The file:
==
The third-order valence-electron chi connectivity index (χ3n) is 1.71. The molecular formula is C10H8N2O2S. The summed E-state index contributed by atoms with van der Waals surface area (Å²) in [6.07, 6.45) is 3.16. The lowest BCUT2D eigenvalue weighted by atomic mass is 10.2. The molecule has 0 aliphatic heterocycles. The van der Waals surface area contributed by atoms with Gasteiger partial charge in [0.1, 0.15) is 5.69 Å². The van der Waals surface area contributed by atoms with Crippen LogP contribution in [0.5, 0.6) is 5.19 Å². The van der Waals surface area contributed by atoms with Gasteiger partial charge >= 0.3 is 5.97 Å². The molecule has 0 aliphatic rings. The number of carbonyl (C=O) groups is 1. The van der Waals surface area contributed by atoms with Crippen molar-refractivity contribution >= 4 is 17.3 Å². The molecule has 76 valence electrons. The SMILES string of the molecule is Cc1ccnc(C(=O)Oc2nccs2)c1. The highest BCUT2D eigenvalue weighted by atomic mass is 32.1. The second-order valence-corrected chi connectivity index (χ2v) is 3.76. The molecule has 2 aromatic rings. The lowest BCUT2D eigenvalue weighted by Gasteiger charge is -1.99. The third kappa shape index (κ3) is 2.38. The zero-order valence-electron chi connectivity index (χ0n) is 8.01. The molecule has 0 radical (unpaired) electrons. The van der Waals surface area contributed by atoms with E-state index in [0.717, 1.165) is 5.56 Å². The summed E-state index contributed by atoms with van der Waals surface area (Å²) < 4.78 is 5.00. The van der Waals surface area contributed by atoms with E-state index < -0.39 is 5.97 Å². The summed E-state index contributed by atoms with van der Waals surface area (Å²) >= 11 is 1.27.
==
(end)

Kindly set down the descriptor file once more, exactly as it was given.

The third-order valence-electron chi connectivity index (χ3n) is 1.71. The molecular formula is C10H8N2O2S. The summed E-state index contributed by atoms with van der Waals surface area (Å²) in [6.07, 6.45) is 3.16. The lowest BCUT2D eigenvalue weighted by atomic mass is 10.2. The molecule has 0 aliphatic heterocycles. The van der Waals surface area contributed by atoms with Gasteiger partial charge in [0.1, 0.15) is 5.69 Å². The van der Waals surface area contributed by atoms with Crippen LogP contribution in [0.5, 0.6) is 5.19 Å². The van der Waals surface area contributed by atoms with Gasteiger partial charge >= 0.3 is 5.97 Å². The molecule has 0 aliphatic rings. The number of carbonyl (C=O) groups is 1. The van der Waals surface area contributed by atoms with Crippen molar-refractivity contribution >= 4 is 17.3 Å². The molecule has 76 valence electrons. The SMILES string of the molecule is Cc1ccnc(C(=O)Oc2nccs2)c1. The highest BCUT2D eigenvalue weighted by atomic mass is 32.1. The second-order valence-corrected chi connectivity index (χ2v) is 3.76. The molecule has 2 aromatic rings. The lowest BCUT2D eigenvalue weighted by Gasteiger charge is -1.99. The third kappa shape index (κ3) is 2.38. The zero-order valence-electron chi connectivity index (χ0n) is 8.01. The molecule has 0 radical (unpaired) electrons. The van der Waals surface area contributed by atoms with E-state index in [0.717, 1.165) is 5.56 Å². The summed E-state index contributed by atoms with van der Waals surface area (Å²) < 4.78 is 5.00. The van der Waals surface area contributed by atoms with E-state index < -0.39 is 5.97 Å². The summed E-state index contributed by atoms with van der Waals surface area (Å²) >= 11 is 1.27.